Notre Dame football coach Brian Kelly said the university never “threatened” linebacker Prince Shembo to be silent after an alleged sexual attack in 2010 against Lizzy Seeberg, a student at neighboring Saint Mary’s College who later committed suicide.

Shembo said at the NFL scouting combine last week that the school told him not to speak on the matter. Kelly said Friday it was a university decision to suggest Shembo remain silent about the allegations but it was Shembo’s ultimate decision not to speak publicly.

“We made a decision based upon the information we had,” Kelly said at a news conference to discuss the start of spring practice. “We felt it was in Prince’s best interest that this was not a matter that needed to be discussed. But that was certainly something he could have decided to discuss.

“We didn’t threaten him with he couldn’t play or we were going to put him on the bench or we were going to throw him out of school. It was still his decision.”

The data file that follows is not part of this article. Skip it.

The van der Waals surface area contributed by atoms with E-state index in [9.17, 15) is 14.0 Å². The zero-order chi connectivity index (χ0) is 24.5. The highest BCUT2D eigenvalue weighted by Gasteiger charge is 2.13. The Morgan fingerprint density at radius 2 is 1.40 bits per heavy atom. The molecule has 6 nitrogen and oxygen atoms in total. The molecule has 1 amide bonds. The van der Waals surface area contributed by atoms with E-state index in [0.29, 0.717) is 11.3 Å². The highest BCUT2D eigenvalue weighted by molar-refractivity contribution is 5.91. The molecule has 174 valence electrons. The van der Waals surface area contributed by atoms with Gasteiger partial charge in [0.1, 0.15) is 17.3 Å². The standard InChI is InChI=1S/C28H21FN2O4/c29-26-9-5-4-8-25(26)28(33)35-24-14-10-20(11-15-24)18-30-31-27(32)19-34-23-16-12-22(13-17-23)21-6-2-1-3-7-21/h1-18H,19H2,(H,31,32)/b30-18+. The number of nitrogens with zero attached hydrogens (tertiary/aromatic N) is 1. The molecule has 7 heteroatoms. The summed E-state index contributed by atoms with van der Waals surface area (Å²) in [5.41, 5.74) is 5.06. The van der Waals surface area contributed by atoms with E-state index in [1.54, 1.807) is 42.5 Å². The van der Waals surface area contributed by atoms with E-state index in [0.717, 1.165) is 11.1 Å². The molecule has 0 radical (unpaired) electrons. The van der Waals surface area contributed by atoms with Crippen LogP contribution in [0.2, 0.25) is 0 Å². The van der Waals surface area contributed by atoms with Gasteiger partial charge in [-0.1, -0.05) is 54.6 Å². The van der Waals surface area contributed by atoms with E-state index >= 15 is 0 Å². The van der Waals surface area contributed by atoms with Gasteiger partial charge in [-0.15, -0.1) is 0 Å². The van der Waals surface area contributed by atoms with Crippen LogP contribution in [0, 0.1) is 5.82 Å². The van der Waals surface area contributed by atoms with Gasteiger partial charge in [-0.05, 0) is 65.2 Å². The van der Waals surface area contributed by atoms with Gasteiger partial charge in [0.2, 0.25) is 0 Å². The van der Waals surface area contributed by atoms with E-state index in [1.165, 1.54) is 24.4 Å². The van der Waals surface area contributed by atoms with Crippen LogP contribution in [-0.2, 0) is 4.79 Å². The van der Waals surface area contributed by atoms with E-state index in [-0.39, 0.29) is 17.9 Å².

Kelly said advising Shembo to be silent was a “collaborative” decision among university officials.

Shembo never was charged with a crime, and the media did not publicize his name. He spoke about the allegations for the first time Saturday, saying he was innocent and has “nothing to hide.”

The Tribune reported in November 2010 on Seeburg’s complaint of a sexual attack, which campus authorities did not initially tell county police about, nor did campus police refer the case to the county’s special victims unit, which was established to handle sex offenses.

Seeberg, who battled depression and an anxiety disorder, received a text message Sept. 2, 2010, from one of Shembo’s friends that read: “Don’t do anything you would regret. Messing with notre dame football is a bad idea.”

She died Sept. 10 from an overdose of prescription medication.